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China's imported virus cases spike as fears grow of second wave

Tuesday March 24 2020
china-pic

A man and his son wearing face masks walk on a street in Beijing on March 22, 2020. China reported 78 new cases of the deadly coronavirus on Tuesday, March 24, with the vast majority brought in from overseas as fears of a second wave of infections rise. PHOTO | NICOLAS ASFOURI | AFP

By AFP

Beijing

China reported 78 new cases of the deadly coronavirus on Tuesday, with the vast majority brought in from overseas as fears of a second wave of infections rise.

The first new case in nearly a week was also reported in Wuhan – the epicentre where the virus emerged last year – along with three other local infections elsewhere in the country.

Seven more people died, the National Health Commission said, all in Wuhan.

IMPORTED CASES

But at 74, the imported cases confirmed Tuesday were the highest since officials started reporting the data at the beginning of March, and nearly double those reported Monday.

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In recent days almost all the new infections in China have been brought in from overseas, and Beijing is growing increasingly anxious about an influx just as it appeared to be bringing the country's outbreak under control.

GLOBAL TALLY

As nations across the globe battle to contain the pandemic, which has now killed more than 16,000 people worldwide, the tally of imported cases in China has soared to 427.

Many cities have brought in tough rules to quarantine new arrivals, and all Beijing-bound international flights are being diverted to other cities where they will be screened for the virus.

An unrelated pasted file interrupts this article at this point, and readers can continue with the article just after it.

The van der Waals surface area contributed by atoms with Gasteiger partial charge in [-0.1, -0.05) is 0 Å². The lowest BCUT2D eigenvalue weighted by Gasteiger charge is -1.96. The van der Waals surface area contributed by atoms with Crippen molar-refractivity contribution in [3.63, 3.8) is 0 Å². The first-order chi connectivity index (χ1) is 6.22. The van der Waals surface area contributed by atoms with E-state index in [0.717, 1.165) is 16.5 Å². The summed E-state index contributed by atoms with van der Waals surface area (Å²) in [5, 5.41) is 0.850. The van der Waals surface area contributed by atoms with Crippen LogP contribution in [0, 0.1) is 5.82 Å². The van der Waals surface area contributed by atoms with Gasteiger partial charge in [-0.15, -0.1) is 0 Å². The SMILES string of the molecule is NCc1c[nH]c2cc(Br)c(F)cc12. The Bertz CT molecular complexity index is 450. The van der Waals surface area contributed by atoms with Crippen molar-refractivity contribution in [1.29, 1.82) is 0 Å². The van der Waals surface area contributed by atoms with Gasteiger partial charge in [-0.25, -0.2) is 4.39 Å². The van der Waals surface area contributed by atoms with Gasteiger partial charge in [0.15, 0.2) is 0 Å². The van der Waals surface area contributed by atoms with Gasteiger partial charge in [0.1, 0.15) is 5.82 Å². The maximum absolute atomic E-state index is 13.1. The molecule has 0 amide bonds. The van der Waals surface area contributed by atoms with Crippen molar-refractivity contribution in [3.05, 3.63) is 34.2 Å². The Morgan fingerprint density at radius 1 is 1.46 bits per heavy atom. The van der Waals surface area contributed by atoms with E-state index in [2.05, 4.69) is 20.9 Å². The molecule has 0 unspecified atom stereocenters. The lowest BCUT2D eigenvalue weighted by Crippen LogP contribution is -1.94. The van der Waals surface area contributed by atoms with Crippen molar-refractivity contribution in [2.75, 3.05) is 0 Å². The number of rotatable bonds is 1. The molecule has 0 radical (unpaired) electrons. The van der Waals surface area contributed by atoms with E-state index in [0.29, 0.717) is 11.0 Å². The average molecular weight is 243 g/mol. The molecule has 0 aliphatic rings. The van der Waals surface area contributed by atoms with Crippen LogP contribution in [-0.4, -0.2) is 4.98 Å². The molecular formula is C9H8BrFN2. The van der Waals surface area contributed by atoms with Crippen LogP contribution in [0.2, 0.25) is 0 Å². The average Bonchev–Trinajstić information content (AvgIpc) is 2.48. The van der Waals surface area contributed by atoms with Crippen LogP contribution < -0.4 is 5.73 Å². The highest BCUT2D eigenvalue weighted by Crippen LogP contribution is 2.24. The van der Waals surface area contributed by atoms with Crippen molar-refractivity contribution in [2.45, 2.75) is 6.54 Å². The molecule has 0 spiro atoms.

State media warned Tuesday of a second wave of infections, with the nationalistic Global Times warning on its front page that "inadequate quarantine measures" mean a second wave of infections is "highly likely, even inevitable."

CHINA DEATHS

There have now been over 81,000 cases in China, and the death toll has reached 3,277.

As the country tries to control imported cases, there are signs of normality beginning to return to Wuhan and the surrounding Hubei province, where some 56 million people were placed under lockdown in January.

Travel and work restrictions in the province have been gradually eased and Chinese President Xi Jinping made his first visit to Wuhan earlier this month.

Wuhan residents considered healthy can now move around the city and take public transport if they show identification, and they can also go back to work if they have a permit from their employer.

Follow the Nation's coronavirus tracker

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